State pledges support for Rehoboth Art LeagueBullock: We’re going to press for lasting solution
Henlopen Acres — State officials have pledged their cooperation in efforts to preserve Rehoboth Art League and its campus.
Secretary of State Jeffrey Bullock and the art league have signed a memorandum of understanding, under the Division of Historical and Cultural Affairs, to enter into cooperative agreements for preserving, developing and carrying out the continuation of the art league as an artists' colony.
The agreement allows the state to play the role of intermediary in the art league’s ongoing dispute with the town of Henlopen Acres, where the art league is located, Bullock said.
“I think the Rehoboth Art League is a huge cultural asset for our state,” he said. “We have a vested interest in the art league surviving and thriving.”
The acrimony between the town and the art league is not good for coastal Sussex County or the state, Bullock said.
“We’re going to try to press for a lasting solution,” he said. “It does require people to give a little. We haven’t seen much give from the town. I think the art league is a little suspicious of their motivations. The state can play the role of an equalizer. That’s hopefully enough to get a solution that works.”
The memorandum is intentionally wide open to interpretation, Bullock said, in that it gives the state and the art league a chance to build a relationship to ensure the league’s survival. He said the state was not confident the league could survive in the tension-filled atmosphere between it and the town.
The state has tools in its toolbox to try to help, through such means as easements and conservation measures, he said, noting the most far-reaching option would be a state takeover of the art league property.
The art league welcomed the agreement.
“It’s just a gigantic honor and recognition of the Rehoboth Art League and what it has contributed to the state,” said art league President Diana Beebe. It shows the state’s recognition of the art league’s cultural and historical significance, she said.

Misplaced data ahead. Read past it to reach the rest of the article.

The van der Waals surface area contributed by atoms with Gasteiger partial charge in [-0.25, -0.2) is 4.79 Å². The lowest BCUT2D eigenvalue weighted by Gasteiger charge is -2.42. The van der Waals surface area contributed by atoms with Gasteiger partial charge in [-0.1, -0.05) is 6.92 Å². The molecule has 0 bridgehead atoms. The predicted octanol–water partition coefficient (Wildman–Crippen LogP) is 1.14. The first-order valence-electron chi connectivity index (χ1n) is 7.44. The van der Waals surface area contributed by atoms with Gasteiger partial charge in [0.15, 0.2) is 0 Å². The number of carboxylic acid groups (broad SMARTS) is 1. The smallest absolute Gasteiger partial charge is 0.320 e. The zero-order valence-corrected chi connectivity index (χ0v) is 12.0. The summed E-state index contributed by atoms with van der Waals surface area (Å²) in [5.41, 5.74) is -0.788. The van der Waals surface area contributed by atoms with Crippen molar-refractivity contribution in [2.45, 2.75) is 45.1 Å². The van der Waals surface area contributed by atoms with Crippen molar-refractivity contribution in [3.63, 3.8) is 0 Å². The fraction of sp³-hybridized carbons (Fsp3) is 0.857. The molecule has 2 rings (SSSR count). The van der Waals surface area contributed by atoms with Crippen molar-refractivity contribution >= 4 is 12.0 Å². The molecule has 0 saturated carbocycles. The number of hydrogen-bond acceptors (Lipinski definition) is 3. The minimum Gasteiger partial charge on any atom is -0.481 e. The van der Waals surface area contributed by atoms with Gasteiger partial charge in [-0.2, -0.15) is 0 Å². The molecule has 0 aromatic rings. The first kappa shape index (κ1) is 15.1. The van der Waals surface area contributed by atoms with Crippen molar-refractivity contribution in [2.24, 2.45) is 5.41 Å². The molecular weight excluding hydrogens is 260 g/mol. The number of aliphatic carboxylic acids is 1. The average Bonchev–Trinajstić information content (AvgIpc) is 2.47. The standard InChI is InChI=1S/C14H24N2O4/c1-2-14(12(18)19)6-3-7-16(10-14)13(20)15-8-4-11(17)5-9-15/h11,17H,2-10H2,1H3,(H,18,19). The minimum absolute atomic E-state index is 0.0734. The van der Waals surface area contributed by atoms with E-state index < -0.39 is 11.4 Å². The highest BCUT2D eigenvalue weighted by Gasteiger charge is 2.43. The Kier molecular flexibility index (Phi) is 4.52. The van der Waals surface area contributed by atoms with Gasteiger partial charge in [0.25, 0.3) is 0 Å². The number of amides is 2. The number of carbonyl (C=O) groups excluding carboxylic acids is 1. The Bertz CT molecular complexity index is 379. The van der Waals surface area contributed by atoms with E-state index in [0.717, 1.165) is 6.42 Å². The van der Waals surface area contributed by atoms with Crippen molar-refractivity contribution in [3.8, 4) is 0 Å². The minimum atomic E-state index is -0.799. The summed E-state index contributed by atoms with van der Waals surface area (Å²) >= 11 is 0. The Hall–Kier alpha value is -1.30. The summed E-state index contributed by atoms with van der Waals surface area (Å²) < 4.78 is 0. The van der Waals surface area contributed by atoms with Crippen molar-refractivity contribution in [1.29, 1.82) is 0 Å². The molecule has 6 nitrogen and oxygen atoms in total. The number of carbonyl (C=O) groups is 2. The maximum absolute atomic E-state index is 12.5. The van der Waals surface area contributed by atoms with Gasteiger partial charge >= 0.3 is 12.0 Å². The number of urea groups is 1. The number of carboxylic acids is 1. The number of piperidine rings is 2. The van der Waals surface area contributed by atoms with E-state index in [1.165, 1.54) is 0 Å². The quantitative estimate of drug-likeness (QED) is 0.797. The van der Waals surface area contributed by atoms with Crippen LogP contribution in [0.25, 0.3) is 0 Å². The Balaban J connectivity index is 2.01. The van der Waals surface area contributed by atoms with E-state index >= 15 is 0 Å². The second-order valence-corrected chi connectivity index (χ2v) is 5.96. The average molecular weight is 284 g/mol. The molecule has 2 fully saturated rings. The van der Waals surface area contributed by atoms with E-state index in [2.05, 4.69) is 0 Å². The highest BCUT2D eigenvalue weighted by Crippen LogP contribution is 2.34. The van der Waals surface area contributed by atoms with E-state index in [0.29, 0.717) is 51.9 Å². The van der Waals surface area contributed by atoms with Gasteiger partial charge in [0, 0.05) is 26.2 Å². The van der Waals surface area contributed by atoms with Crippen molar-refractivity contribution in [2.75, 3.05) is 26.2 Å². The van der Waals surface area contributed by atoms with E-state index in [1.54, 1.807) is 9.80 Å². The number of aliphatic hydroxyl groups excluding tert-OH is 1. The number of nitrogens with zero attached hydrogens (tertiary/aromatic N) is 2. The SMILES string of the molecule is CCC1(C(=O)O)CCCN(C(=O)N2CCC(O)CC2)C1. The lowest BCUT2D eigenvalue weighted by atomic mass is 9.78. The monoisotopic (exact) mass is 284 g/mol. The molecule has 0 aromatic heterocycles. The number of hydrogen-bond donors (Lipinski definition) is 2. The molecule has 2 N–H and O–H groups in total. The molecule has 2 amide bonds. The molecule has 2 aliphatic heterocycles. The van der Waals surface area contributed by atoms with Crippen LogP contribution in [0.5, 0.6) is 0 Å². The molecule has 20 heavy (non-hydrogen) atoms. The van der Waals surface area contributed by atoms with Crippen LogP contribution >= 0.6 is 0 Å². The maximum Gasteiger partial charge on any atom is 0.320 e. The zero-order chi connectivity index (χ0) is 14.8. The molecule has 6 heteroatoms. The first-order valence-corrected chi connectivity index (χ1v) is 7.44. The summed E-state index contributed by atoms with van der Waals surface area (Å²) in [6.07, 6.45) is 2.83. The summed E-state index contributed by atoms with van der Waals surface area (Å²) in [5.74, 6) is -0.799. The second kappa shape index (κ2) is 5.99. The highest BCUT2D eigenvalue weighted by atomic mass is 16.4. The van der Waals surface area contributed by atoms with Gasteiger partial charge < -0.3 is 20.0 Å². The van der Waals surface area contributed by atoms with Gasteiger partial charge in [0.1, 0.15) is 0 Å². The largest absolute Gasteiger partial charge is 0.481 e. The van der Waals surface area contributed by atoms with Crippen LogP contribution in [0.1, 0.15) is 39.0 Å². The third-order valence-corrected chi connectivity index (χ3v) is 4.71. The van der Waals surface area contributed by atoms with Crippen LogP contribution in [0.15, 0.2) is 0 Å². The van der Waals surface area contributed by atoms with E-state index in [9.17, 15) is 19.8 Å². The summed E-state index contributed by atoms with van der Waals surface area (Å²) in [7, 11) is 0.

Cooperation with the state would allow the art league to take care of its facilities and assess future uses of the property, she said.
Beebe said she is not sure how the memorandum will affect the league's negotiations with Henlopen Acres, which has long sought to limit what town officials consider expansions of permitted activity on the art league property.
The two sides have already battled in court over the art league’s proposal to build a new Chambers Building and have recently been at odds over a possible rezoning.
Mayor David Hill said, “I don’t know the legal ramifications. We’ll try to make it the most positive thing we can.”
“This seems to be another endeavor to explore other options to gain protections for the art league that are not within the authority of the town,” said Henlopen Acres Solicitor Glenn Mandalas.
Mandalas said Henlopen Acres officials are still interested in holding talks with the art league regarding its zoning. As a starting point, town officials sent the art league a questionnaire; in response, art league attorney Mark Dunkle said the questionnaire was unnecessary and untimely. Dunkle wrote to town officials saying the art league had provided requested information during the town’s recent comprehensive plan review process.
At an April 12 meeting, the Henlopen Acres commissioners agreed to move forward to clarify the art league’s zoning status through a new zoning district, special exception or conditional use. The commissioners also agreed to move forward with or without input from the art league.
The town’s planning commission has recently restarted discussion of the comprehensive plan review. The art league, which is zoned residential, has long proposed cultural zoning that would allow it to maintain its facilities. Town officials have said what constitutes a cultural zone has never been properly defined.
Hill said the state coming in could be helpful in breaking through to come up with a solution to the current zoning stalemate. He said a solution needs to balance the art league’s rights with the rights of property owners.
Bullock agreed there needs to be a balance. He said the art league and the town have coexisted peacefully until recently. He said the caustic environment has overwhelmed the discussions, although Bullock hopes that is changing.